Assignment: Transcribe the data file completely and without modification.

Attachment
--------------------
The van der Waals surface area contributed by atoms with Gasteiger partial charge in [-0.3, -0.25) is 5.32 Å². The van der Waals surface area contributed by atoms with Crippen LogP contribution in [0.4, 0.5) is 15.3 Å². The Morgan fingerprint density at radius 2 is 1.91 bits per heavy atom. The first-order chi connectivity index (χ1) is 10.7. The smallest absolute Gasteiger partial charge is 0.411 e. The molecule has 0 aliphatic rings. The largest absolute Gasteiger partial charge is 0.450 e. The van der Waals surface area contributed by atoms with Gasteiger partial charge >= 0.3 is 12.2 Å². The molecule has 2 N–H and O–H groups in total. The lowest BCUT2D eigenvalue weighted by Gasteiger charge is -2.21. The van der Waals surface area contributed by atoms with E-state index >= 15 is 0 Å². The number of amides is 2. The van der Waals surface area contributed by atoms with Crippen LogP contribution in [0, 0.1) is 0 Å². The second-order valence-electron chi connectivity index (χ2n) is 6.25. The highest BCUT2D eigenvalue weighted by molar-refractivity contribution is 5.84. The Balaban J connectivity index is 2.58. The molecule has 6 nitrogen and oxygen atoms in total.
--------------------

The van der Waals surface area contributed by atoms with Gasteiger partial charge in [-0.3, -0.25) is 5.32 Å². The van der Waals surface area contributed by atoms with Crippen LogP contribution in [0.4, 0.5) is 15.3 Å². The Morgan fingerprint density at radius 2 is 1.91 bits per heavy atom. The first-order chi connectivity index (χ1) is 10.7. The smallest absolute Gasteiger partial charge is 0.411 e. The molecule has 0 aliphatic rings. The largest absolute Gasteiger partial charge is 0.450 e. The van der Waals surface area contributed by atoms with Gasteiger partial charge >= 0.3 is 12.2 Å². The molecule has 2 N–H and O–H groups in total. The lowest BCUT2D eigenvalue weighted by Gasteiger charge is -2.21. The van der Waals surface area contributed by atoms with E-state index >= 15 is 0 Å². The number of amides is 2. The van der Waals surface area contributed by atoms with Crippen LogP contribution in [0, 0.1) is 0 Å². The second-order valence-electron chi connectivity index (χ2n) is 6.25. The highest BCUT2D eigenvalue weighted by molar-refractivity contribution is 5.84. The Balaban J connectivity index is 2.58. The molecule has 6 nitrogen and oxygen atoms in total.